Collections Q & A

FAQ - United States FAQ - International Clients

USA Business Clients

Q. I am a business creditor located outside Florida, but within the United States. How can I pursue a Florida debtor for unpaid invoices, breach of contract, or other business / commercial claims?

Q. What is the length of time for a typical collection case from inception to conclusion?

Q. Can you describe the basic steps which are involved in the litigation process in Florida?

Q. I have a judgment against a Florida business, but it appears that the business is no longer operational. Is it possible for me to still recover on my judgment?

Q. Is it possible to quickly resolve a claim without the time and expense of litigation?

Q. Does the Law Office of Joel B. Blumberg, P.A. handle cases throughout the entire state of Florida?

International Business Clients

Q. I am a business creditor located outside of the United States. How can I pursue a Florida debtor for unpaid invoices, breach of contract, or other business/commercial claims?

Q. Can the Law Office of Joel B. Blumberg, P.A. assist me in collecting claims throughout the United States?

Q. I operate a United States business that sold merchandise or provided services to a business in a foreign country. Can you assist me in pursuing an overseas collection action?

USA BUSINESS CLIENTS

Q. I am a business creditor located outside Florida, but within the United States.  How can I pursue a Florida debtor for unpaid invoices, breach of contract, or other business/commercial claims?

A. You have two potential avenues for pursuing a debtor in Florida.

1. You may pursue a Florida debtor by filing a lawsuit in the county where the debtor has its principal place of business. After obtaining a judgment against the debtor, a creditor can then execute its judgment by pursuing assets of the debtor.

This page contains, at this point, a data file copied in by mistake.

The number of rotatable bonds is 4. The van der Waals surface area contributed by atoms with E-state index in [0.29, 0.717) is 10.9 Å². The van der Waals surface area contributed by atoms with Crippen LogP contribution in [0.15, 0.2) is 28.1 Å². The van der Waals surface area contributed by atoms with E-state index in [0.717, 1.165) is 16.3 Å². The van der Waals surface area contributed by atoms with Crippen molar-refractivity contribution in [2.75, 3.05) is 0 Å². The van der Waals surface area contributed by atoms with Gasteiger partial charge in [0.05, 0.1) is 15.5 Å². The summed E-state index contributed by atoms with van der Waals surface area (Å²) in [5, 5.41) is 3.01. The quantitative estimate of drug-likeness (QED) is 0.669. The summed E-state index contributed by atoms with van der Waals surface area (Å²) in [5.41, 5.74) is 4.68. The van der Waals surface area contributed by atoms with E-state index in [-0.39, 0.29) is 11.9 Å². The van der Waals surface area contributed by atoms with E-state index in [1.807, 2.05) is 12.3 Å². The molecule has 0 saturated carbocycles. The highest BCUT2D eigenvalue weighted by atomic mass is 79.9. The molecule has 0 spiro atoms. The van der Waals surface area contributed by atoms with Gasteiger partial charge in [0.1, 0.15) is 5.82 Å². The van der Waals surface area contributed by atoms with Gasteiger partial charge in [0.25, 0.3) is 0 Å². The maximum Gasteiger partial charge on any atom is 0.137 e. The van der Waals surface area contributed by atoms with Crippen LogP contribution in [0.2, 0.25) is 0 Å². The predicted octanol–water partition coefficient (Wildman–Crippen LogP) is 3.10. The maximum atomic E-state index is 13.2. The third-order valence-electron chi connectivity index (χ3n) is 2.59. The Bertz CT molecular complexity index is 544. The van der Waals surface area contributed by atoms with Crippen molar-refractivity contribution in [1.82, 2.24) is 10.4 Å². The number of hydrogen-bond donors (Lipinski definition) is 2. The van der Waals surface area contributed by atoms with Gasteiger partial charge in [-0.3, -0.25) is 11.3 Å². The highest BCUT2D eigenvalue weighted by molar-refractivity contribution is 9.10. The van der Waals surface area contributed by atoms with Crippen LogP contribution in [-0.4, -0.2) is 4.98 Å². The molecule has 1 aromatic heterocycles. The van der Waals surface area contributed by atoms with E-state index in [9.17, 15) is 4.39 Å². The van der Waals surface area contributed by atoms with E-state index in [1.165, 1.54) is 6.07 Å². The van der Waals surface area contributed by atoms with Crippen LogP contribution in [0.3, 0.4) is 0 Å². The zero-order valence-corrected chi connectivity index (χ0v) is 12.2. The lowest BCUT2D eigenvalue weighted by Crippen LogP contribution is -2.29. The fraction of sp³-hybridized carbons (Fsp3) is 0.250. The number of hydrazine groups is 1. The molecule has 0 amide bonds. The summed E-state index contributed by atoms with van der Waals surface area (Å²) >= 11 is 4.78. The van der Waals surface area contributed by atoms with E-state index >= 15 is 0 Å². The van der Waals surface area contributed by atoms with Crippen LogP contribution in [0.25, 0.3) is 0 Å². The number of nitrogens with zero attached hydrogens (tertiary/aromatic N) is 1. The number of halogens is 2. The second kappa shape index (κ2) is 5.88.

2. You may also have the right to sue a debtor in your home state. Once a judgment is obtained, the home state judgment can be domesticated to Florida. Once the judgment is properly domesticated, recorded and docketed in Florida, a creditor can then execute its judgment by pursuing the assets of the debtor.

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Q. What is the length of time for a typical collection case from inception to conclusion?

A. The length of time to successfully prosecute a collection case may vary considerably, depending upon the complexity of the case, the amount of the claim, the financial status of the debtor, and other factors.  There are time guidelines in the Rules of Procedure that govern commercial lawsuits and ensure that all parties to a lawsuit receive a full disclosure of all relevant facts. If a debtor does not respond to a lawsuit, a default judgment may be entered as soon as thirty (30) days.

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Q. Can you describe the basic steps which are involved in the litigation process in Florida?

A. Your case is initiated by filing a lawsuit with the Clerk of Court. The debtor is served with the lawsuit by an authorized process server and then becomes a Defendant in the case. At this stage, third parties may be brought into the lawsuit as necessary. A Defendant has twenty (20) days within which to respond to the initial lawsuit or be defaulted.

After this initial pleading stage, the parties enter into the “discovery” stage. Sworn testimony can be elicited from the Defendant and other witnesses concerning the facts of the case.  A Defendant who improperly disputes a claim may be exposed at this stage.

As discovery winds down, the parties are typically required to attend non-binding mediation. At this stage, the parties attempt to voluntarily resolve the case with the help of a trained mediator.  The vast majority of cases are resolved at the mediation stage.

If the parties are unable to voluntarily settle the claim, the parties prepare for and proceed to trial.  The issues in the trial can be decided either by a single judge or by a panel (jury) of disinterested citizens chosen from the community.